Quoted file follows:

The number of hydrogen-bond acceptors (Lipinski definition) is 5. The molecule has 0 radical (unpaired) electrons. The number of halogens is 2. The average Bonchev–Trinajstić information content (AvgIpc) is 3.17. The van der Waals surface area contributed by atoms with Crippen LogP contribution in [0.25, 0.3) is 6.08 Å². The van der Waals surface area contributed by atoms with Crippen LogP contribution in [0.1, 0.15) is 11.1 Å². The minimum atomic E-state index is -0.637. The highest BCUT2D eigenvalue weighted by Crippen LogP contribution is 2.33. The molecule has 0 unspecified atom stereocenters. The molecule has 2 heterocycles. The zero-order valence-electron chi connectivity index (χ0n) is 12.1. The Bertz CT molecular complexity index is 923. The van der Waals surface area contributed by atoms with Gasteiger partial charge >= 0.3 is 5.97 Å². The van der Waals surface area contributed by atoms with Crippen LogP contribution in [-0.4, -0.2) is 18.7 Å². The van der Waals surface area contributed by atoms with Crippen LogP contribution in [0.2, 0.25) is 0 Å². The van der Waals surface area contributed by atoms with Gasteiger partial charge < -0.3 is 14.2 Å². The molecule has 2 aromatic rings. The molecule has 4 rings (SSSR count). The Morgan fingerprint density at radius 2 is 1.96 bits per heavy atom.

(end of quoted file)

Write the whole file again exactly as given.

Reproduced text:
The number of hydrogen-bond acceptors (Lipinski definition) is 5. The molecule has 0 radical (unpaired) electrons. The number of halogens is 2. The average Bonchev–Trinajstić information content (AvgIpc) is 3.17. The van der Waals surface area contributed by atoms with Crippen LogP contribution in [0.25, 0.3) is 6.08 Å². The van der Waals surface area contributed by atoms with Crippen LogP contribution in [0.1, 0.15) is 11.1 Å². The minimum atomic E-state index is -0.637. The highest BCUT2D eigenvalue weighted by Crippen LogP contribution is 2.33. The molecule has 0 unspecified atom stereocenters. The molecule has 2 heterocycles. The zero-order valence-electron chi connectivity index (χ0n) is 12.1. The Bertz CT molecular complexity index is 923. The van der Waals surface area contributed by atoms with Gasteiger partial charge >= 0.3 is 5.97 Å². The van der Waals surface area contributed by atoms with Crippen LogP contribution in [-0.4, -0.2) is 18.7 Å². The van der Waals surface area contributed by atoms with Crippen LogP contribution in [0.2, 0.25) is 0 Å². The van der Waals surface area contributed by atoms with Gasteiger partial charge < -0.3 is 14.2 Å². The molecule has 2 aromatic rings. The molecule has 4 rings (SSSR count). The Morgan fingerprint density at radius 2 is 1.96 bits per heavy atom.